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China, Pakistan Discuss ‘New Changes’ in Afghanistan After US Decides to Withdraw Half the Troops

China’s foreign minister Wang Yi and Pakistani counterpart Shah Mahmood Qureshi “reached a broad consensus" on the Afghanistan situation.

Reuters

Updated:December 25, 2018, 3:33 PM IST
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China, Pakistan Discuss ‘New Changes’ in Afghanistan After US Decides to Withdraw Half the Troops
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Beijing: Senior Chinese and Pakistani diplomats discussed on Tuesday "new changes" to the situation in Afghanistan, China's foreign ministry said, amid plans by the United States to withdraw about half of the 14,000 US troops based in the country.

US officials have told Reuters that President Donald Trump has issued verbal orders to plan for a drawdown of close to 7,000 US troops. The White House and the Pentagon have not yet commented publicly.

China, a close ally of Pakistan, has been deepening its economic and political ties with Kabul and is using its influence to try to bring the two uneasy neighbours closer.

Meeting in Beijing, the Chinese government's top diplomat State Councillor Wang Yi and Pakistani Foreign Minister Shah Mahmood Qureshi had a "deep discussion about new changes to the situation in Afghanistan and reached a broad consensus", China's Foreign Ministry said.

"Both sides believe that military means cannot resolve the Afghanistan issue, and promoting political reconciliation is the only realistic way," the ministry said in its short statement.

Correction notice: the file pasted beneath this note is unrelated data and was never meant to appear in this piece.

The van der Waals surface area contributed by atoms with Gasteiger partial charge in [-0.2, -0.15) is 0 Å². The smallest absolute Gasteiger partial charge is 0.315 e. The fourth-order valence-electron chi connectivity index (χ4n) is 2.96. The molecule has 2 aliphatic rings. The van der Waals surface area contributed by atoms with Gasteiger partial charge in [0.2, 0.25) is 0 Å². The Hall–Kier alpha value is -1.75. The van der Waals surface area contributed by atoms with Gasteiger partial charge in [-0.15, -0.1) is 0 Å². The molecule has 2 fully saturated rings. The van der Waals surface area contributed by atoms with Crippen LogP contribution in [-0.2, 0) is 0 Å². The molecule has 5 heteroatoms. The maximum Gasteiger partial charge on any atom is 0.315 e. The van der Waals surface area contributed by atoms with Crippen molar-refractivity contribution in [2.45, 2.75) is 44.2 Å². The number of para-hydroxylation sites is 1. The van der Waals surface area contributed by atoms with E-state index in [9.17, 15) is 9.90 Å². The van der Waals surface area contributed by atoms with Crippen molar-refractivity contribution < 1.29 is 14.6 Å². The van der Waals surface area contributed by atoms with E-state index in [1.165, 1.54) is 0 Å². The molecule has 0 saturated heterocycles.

"The two sides welcome the various efforts made by all parties and are willing to maintain close communication and strategic coordination."
There was no direct mention of the planned US troop drawdown.

Chinese Foreign Ministry spokeswoman Hua Chunying, speaking at a daily news briefing, reiterated the statement and did not answer a question on whether the meeting was connected to the US troop withdrawal.

Wang visited Kabul earlier this month, where he pledged to help Afghanistan and Pakistan overcome their longstanding suspicions of each other.

China has long worried about the effect of instability in Afghanistan on China's violence-prone far western region of Xinjiang, home to the mostly Muslim Uighur people and where China says it faces a threat from Islamist militants.

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